7
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Create three programs, which we'll call Rock, Paper, and Scissors.

Each program must be unique, and accept input.

If a program gets any input which is not one of the programs Rock, Paper or Scissors, it must print itself.

RPS style, the programs will each print one of the following four outputs:

  1. "win" if the running program beats the program that is being input
  2. "lose" if the running program loses against the program that is being input
  3. "tie" if the input is equal to the source code of the running program
  4. The source code of the running program itself for any other input (including an empty input)

General rules:

  • The three programs can be in any language. Rock can be in a different language from Paper: same for any other pair.
  • They are not restricted by size.
  • They must print through STDOUT or closest equivalent, and must print strings or closest equivalent. They must not print to STDERR.
  • They need not be full programs. They can be functions, if you wish to get rid of the stuff needed in a program, like C's #includes.

This is a challenge, where your score is determined by the sum of the programs' sizes. The person with the lowest score wins.
If two people have the same score, the person whose largest program by bytes out of the set Rock, Paper, Scissors is smaller wins.

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  • 5
    \$\begingroup\$ I recommend sum instead of average, no need to divide or include annoying thirds. Then, this could just be tagged code-golf and quine \$\endgroup\$ – Redwolf Programs Nov 27 at 19:48
  • \$\begingroup\$ I thought the scores would get too boringly small with sums, but then again, that applies to thirds too, \$\endgroup\$ – Andrew Nov 27 at 20:22
  • \$\begingroup\$ So far both answers have interpreted "If given any input other than what will be specified below, each prints itself" to mean they are allowed to output win/lose/tie for certain inputs that are not the other program. If you intend to keep this requirement I suggest you further reinforce it. \$\endgroup\$ – FryAmTheEggman Nov 27 at 20:42
  • 1
    \$\begingroup\$ I took the liberty of formatting the challenge description a bit, since it was a bit hard to read with all separated lines instead of paragraphs. If I accidentally removed or misinterpret something, feel free to change it again. And one question: you state the three programs can be in any language, does this mean the Rock program could be in a different language than the Paper program as well? Or you simply mean all languages are open to compete, but the Rock, Paper, and Scissor programs should still be in that same language? \$\endgroup\$ – Kevin Cruijssen Nov 28 at 7:50
  • \$\begingroup\$ Is a full program mandatory, or could we also do a (lambda) function? Usually functions are allowed by default to get rid of all the fuss every program need mandatory (like interface M{static void main(String[]a){...}} for Java instead of v->{...} if it's a function. \$\endgroup\$ – Kevin Cruijssen Nov 28 at 8:11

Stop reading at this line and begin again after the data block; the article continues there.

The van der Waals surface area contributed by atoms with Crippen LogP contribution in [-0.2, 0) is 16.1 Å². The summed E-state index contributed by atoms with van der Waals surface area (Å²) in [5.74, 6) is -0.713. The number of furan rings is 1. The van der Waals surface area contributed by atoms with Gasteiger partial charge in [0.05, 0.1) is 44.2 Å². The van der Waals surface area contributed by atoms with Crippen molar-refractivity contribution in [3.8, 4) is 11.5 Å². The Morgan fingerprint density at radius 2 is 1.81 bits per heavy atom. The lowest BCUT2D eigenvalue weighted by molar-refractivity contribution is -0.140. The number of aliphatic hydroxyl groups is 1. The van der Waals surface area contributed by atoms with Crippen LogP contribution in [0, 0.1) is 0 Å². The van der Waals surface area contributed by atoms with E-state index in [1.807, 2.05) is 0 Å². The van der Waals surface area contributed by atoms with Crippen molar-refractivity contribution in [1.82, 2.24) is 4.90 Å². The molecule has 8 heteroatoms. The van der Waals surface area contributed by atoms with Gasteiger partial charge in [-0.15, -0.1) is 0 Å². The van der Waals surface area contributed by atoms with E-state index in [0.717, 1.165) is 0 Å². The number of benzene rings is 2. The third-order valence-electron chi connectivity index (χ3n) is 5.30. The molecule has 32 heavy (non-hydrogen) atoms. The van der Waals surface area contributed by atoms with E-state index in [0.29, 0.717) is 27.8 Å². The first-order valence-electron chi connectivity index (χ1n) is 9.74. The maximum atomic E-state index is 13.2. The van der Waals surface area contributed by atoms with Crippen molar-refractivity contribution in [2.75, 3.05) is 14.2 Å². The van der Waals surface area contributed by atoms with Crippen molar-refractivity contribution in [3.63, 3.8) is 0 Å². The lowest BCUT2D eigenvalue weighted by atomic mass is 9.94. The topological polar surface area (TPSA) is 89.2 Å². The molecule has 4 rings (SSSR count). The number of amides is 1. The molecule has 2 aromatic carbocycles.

3
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Python 3, 273, 489, 429 bytes

Rock:

r=['tie', 'lose', 'win'];s="i=input();t=[f'r={r[n:]+r[:n]};s={s!r};exec(s)'for n in[0,1,2]];print(i in t and r[i.find('t')//7]or t[0])";exec(s)

Try it online against itself!
Try it online against Paper!
Try it online against Scissors!
Try it online against rubbish!

Paper:

r=['win', 'tie', 'lose'];s="i=input();t=[f'r={r[n:]+r[:n]};s={s!r};exec(s)'for n in[0,1,2]];print(i in t and r[i.find('t')//7]or t[0])";exec(s)

Try it online against itself!
Try it online against Scissors!
Try it online against Rock!
Try it online against garbage!

Scissors:

r=['lose', 'win', 'tie'];s="i=input();t=[f'r={r[n:]+r[:n]};s={s!r};exec(s)'for n in[0,1,2]];print(i in t and r[i.find('t')//7]or t[0])";exec(s)

Try it online against itself!
Try it online against Rock!
Try it online against Paper!
Try it online against trash!

The same as the previous version, but check that the input exactly matches the source code of one of the programs.

Try it online (together)!

Old (invalid) version

Rock:

s="print(['tie','lose','win','s='+repr(s)+';exec(s)',''][input().find('ti')//7-1])";exec(s)

Paper:

s="print(['win','tie','lose','s='+repr(s)+';exec(s)',''][input().find('ti')//7-1])";exec(s)

Scissors:

s="print(['lose','win','tie','s='+repr(s)+';exec(s)',''][input().find('ti')//7-1])";exec(s)

Try it online!

Three almost identical programs (all with 91 bytes), the only difference is the order of the win/tie/lose, which each program uses the position of the 'tie' to determine the result from it's own ordering.

As pointed out, these programs are invalid, as they will only print out themselves if the input doesn't contain 'ti' (or the 'ti' is in a certain place).

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  • \$\begingroup\$ I don't think this is valid - you are supposed to output your source no matter what the input is, unless it is the other programs: "If given any input other than what will be specified below, each prints itself". \$\endgroup\$ – FryAmTheEggman Nov 27 at 20:40
  • \$\begingroup\$ Right, I see now. As long as the input doesn't contain 'ti' it'll print itself. \$\endgroup\$ – Matthew Jensen Nov 27 at 21:00
  • \$\begingroup\$ @EmbodimentofIgnorance It's mentioned as "lose" the first time in the spec, then again as Lose (without quotations). Also it just feels a lot nicer as all lowercase :) \$\endgroup\$ – Matthew Jensen Nov 27 at 21:07
  • \$\begingroup\$ The question is pretty hard to read, sorry about that. And I also agree it feels a lot nicer as all lowercase :) \$\endgroup\$ – Embodiment of Ignorance Nov 27 at 21:14
  • \$\begingroup\$ Would removing spaces in your latest version's starting list provide a helpful -9? \$\endgroup\$ – Corsaka Nov 28 at 9:25
2
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Java 10, 1716 (three time 572) bytes

Rock program: